Central Bank of the Russian Federation

July 25, 2014

There’s no such thing as a free war, and a direct consequence of President Putin’s reckless behavior with neighboring Ukraine has been a weak ruble that’s imported inflation and forced the Russian central bank to tighten monetary policy.  This in turn points to slower economic growth.  The key central bank interest rate was earlier hiked by 150 basis points to 7.0% on March 3 and by a further 50 bps on April 25 to 7.5%.  A third unexpected increase to 8% was announced today in a statement that blames above-target inflation largely on the lagged effect of previous ruble depreciation caused by “geopolitical tension.”  The statement acknowledges a heightened risk of more elevation in expected inflation and aims through tighter monetary policy to reduce inflation to 6-6.5% by the end of this year and eventually in the medium term to the target of 4.0%.  Upside risks to inflation continue, however, in the form of “aggravation of geopolitical tension, adjustments in monetary policy of foreign central banks and the potential impact of those factors on national currency exchange rate dynamics, tax and tariff policy changes.”  Accordingly, central bank officials conclude by not ruling out the possibility of more interest rate increases: “If high inflation risks persist, the Bank of Russia will continue raising the key rate.”  The next Board of Directors policy meeting is scheduled for September 12.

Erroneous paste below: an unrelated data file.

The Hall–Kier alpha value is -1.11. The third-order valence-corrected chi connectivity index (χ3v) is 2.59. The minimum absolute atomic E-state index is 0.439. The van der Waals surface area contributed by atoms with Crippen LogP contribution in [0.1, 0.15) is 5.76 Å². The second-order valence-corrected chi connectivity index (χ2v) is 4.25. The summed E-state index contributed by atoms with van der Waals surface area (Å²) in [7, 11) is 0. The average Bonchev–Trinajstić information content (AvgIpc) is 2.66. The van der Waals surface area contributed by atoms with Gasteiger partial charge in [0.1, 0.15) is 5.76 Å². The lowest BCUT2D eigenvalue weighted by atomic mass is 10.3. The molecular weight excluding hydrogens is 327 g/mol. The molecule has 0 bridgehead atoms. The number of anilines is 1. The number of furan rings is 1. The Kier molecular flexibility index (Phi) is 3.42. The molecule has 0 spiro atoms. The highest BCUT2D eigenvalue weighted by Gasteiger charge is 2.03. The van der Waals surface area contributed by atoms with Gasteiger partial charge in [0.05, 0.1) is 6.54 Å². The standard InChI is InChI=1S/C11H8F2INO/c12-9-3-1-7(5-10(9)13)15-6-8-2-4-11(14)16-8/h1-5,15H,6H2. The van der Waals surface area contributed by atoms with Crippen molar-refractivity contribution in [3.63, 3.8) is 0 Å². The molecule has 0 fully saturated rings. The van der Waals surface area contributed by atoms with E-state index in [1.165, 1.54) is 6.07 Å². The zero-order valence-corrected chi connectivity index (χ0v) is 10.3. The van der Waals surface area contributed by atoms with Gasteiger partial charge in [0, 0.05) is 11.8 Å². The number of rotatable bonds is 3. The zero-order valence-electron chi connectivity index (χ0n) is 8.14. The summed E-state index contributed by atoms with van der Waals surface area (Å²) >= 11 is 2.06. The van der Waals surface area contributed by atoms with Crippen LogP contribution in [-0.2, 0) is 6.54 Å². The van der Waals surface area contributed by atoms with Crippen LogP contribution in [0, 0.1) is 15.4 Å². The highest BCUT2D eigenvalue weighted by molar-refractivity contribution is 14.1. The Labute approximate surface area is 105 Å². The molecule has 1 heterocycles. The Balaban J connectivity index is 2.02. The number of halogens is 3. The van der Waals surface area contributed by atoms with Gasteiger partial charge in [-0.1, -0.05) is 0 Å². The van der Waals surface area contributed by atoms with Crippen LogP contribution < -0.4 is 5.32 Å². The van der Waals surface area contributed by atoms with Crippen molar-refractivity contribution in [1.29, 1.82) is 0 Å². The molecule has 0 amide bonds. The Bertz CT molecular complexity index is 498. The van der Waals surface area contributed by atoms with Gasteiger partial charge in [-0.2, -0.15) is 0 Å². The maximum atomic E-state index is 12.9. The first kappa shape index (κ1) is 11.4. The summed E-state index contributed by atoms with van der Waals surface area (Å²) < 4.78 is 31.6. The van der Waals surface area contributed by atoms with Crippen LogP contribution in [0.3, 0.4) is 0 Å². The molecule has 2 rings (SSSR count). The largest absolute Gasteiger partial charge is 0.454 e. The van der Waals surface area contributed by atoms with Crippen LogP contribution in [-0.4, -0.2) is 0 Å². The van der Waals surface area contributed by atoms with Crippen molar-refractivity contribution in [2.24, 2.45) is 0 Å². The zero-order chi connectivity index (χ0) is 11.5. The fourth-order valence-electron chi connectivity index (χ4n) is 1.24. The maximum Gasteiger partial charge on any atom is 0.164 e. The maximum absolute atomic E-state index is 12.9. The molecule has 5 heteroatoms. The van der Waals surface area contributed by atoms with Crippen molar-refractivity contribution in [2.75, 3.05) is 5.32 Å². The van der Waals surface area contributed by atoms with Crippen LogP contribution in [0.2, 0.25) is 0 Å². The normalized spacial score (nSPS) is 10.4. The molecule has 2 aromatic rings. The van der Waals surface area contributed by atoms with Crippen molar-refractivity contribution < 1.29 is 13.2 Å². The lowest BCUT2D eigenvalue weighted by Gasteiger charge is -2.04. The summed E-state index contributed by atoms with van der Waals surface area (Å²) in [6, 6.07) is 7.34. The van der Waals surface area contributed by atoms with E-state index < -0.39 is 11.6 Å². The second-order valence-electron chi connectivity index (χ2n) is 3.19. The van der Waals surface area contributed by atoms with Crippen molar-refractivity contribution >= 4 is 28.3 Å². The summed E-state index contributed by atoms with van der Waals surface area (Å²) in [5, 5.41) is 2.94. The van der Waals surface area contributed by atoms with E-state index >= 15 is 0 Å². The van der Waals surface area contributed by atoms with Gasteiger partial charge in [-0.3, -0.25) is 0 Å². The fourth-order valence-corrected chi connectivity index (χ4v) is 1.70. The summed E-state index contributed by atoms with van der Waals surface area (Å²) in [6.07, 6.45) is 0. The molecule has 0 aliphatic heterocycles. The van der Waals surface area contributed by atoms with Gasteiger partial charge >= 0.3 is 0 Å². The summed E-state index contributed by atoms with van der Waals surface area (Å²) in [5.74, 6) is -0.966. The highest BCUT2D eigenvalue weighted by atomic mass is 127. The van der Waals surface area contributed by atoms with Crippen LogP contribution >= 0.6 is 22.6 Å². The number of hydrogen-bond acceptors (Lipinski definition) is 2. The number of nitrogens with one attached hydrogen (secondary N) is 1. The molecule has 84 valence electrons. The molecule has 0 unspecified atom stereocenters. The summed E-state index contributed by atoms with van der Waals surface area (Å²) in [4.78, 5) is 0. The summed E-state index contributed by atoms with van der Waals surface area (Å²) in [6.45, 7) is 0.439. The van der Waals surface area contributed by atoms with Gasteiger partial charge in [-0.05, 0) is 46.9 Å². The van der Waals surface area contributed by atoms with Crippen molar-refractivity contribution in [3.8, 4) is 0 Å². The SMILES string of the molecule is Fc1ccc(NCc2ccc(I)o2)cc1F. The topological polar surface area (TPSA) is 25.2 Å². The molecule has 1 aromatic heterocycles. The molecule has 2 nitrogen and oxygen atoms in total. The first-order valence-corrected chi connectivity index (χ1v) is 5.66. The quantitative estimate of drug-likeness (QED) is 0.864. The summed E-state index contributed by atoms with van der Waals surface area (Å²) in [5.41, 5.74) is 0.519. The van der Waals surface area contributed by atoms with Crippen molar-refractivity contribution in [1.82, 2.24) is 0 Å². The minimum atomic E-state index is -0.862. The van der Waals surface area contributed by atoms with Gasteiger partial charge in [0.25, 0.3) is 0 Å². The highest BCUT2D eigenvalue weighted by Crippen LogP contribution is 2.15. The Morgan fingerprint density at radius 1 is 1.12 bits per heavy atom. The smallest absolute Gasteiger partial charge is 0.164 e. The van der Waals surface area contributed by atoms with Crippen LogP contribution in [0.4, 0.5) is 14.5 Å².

Copyright 2014, Larry Greenberg.  All rights reserved.  No secondary distribution without express permission.



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